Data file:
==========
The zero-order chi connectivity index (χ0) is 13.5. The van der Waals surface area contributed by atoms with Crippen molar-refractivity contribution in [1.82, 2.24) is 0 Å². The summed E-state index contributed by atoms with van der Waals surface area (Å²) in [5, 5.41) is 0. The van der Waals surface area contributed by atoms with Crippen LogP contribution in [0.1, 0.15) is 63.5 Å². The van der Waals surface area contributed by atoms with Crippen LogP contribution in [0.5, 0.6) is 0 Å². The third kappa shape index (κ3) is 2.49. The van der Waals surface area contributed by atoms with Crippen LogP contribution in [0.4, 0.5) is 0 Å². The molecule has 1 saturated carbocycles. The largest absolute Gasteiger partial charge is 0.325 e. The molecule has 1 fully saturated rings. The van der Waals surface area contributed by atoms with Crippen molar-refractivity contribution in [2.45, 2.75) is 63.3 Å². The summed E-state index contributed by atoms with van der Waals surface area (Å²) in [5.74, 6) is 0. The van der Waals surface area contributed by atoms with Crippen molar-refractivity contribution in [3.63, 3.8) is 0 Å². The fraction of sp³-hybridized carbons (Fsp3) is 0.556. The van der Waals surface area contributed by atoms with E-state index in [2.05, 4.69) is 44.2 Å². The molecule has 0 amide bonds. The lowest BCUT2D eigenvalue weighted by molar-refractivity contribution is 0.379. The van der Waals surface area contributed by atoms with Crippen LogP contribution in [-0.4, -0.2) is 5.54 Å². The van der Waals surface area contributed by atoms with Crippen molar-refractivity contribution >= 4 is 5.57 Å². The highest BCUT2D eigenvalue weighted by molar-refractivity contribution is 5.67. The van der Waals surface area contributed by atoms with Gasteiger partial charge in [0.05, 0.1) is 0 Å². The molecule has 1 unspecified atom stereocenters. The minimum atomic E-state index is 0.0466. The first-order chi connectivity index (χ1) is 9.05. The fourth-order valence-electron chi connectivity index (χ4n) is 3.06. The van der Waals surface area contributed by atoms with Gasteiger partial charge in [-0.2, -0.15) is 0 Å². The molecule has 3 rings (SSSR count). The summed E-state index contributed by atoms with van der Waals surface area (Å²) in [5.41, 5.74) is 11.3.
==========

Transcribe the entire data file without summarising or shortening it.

The zero-order chi connectivity index (χ0) is 13.5. The van der Waals surface area contributed by atoms with Crippen molar-refractivity contribution in [1.82, 2.24) is 0 Å². The summed E-state index contributed by atoms with van der Waals surface area (Å²) in [5, 5.41) is 0. The van der Waals surface area contributed by atoms with Crippen LogP contribution in [0.1, 0.15) is 63.5 Å². The van der Waals surface area contributed by atoms with Crippen LogP contribution in [0.5, 0.6) is 0 Å². The third kappa shape index (κ3) is 2.49. The van der Waals surface area contributed by atoms with Crippen LogP contribution in [0.4, 0.5) is 0 Å². The molecule has 1 saturated carbocycles. The largest absolute Gasteiger partial charge is 0.325 e. The molecule has 1 fully saturated rings. The van der Waals surface area contributed by atoms with Crippen molar-refractivity contribution in [2.45, 2.75) is 63.3 Å². The summed E-state index contributed by atoms with van der Waals surface area (Å²) in [5.74, 6) is 0. The van der Waals surface area contributed by atoms with Crippen molar-refractivity contribution in [3.63, 3.8) is 0 Å². The fraction of sp³-hybridized carbons (Fsp3) is 0.556. The van der Waals surface area contributed by atoms with E-state index in [2.05, 4.69) is 44.2 Å². The molecule has 0 amide bonds. The lowest BCUT2D eigenvalue weighted by molar-refractivity contribution is 0.379. The van der Waals surface area contributed by atoms with Crippen LogP contribution in [-0.4, -0.2) is 5.54 Å². The van der Waals surface area contributed by atoms with Crippen molar-refractivity contribution >= 4 is 5.57 Å². The highest BCUT2D eigenvalue weighted by molar-refractivity contribution is 5.67. The van der Waals surface area contributed by atoms with Gasteiger partial charge in [0.05, 0.1) is 0 Å². The molecule has 1 unspecified atom stereocenters. The minimum atomic E-state index is 0.0466. The first-order chi connectivity index (χ1) is 9.05. The fourth-order valence-electron chi connectivity index (χ4n) is 3.06. The van der Waals surface area contributed by atoms with Gasteiger partial charge in [-0.2, -0.15) is 0 Å². The molecule has 3 rings (SSSR count). The summed E-state index contributed by atoms with van der Waals surface area (Å²) in [5.41, 5.74) is 11.3.